… nothing happens for ages and then a load comes along all at once!
I’ve never considered myself particularly creative; can’t sing or play an instrument, can’t draw or paint, stopped writing poems for my granny when I was seven,…
At an IATEFL workshop in Manchester this Spring we were asked to make something with a piece of paper, I made this…
Young learners love making and playing them and they’re great for revising colours, numbers, giving orders, etc.
The lady sitting next to me exclaimed “ohh, how creative you are!” I had to bite my tongue not to correct her, after all; she’s entitled to her opinion.
That was my last brush with creativity until this week, when I’ve been buried alive under the stuff.
Firstly the teacherholics have been asked to edit the ETAS journal Special supplement on the subject next summer. In case you don’t know teacherholics is a group of teachers who meet about once a month in Geneva, the name came from my partner-in-crime Karen.
Then I came across the recent British Council publication, Creativity in the English Language Classroom which you can download for free, as I have done!
Yesterday I caught up on a couple of webinars, again on the subject of creativity, one was Nick Peachey’s and as I finally got the hint here’s a creative version of my notes:
As I mentioned, the British Council is full of the stuff, there’s Vicki Saumell’s blog and I particularly enjoyed Marisa Constandines‘ blog on 8 steps to becoming a more creative teacher. These steps are:
Become a knowledgeable teacher – I’m trying my best, reading her article must be helping!
Connect with other teachers – twitter I embrace thee! Not to mention ETAS, teacherholics and all that stuff.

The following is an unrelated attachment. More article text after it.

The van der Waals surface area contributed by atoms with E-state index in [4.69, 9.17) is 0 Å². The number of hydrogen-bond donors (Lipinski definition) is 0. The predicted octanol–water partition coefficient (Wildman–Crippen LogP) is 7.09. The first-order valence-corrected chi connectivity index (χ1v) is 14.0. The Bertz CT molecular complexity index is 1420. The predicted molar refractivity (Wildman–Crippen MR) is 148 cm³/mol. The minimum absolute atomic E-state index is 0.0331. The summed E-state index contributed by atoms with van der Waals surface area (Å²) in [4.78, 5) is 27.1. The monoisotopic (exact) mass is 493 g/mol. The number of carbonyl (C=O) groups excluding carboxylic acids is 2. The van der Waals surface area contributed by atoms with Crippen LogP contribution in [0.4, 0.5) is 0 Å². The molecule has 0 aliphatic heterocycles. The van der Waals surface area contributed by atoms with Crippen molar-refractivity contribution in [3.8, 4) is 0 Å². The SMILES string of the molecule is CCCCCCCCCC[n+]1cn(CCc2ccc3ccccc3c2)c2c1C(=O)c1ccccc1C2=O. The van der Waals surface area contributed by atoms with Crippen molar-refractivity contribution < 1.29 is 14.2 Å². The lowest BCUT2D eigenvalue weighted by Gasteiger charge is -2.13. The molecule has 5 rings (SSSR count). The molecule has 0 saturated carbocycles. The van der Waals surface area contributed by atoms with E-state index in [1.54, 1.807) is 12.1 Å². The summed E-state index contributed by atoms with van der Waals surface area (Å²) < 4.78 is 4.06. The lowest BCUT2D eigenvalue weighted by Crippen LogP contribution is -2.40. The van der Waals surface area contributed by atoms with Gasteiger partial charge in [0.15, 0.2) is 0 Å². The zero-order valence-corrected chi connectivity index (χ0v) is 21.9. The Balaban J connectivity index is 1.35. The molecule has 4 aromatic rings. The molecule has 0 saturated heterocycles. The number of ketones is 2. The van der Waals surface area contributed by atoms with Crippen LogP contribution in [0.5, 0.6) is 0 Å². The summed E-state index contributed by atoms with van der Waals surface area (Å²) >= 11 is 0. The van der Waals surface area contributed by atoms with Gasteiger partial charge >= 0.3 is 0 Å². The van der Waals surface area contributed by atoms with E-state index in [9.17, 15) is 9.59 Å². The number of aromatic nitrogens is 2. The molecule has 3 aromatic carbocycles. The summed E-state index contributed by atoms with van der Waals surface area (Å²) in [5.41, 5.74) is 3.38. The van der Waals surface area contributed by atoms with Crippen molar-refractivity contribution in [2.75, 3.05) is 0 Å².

Become a collector of teaching ideas – I have so many notebooks, pc bookmarks, etc littered about the place that I could use a new idea in every lesson until I die and still have some left over, not that I do… However I’ve taken to writing new ideas in my weekly lesson planner, so when I come across one I try it out.
Share your learning – doing exactly that here!
Remove the blocks to creative thinking – that one is tough, it’s easy to be surrounded by motivated thinkers in the twitter sphere, harder on a rainy Monday morning in the staffroom.
Practice your creativity – this is definitely new for me as I’m still not sure I have any, however as a start I’m going to pinch Charles Hanfield’s cool idea and write a poem everyday in my teaching journal, here’s today’s:
Sitting in the garden
The sweaty runner
gulping a glass of water,
thinking about Creativity.
Start experimenting and reflecting on your teaching – this coming school year will definitely take place under the sign of CREATIVITY!-watch this space!
Make Creativity a daily goal – you bet!
OK, time to go, got to create…dinner!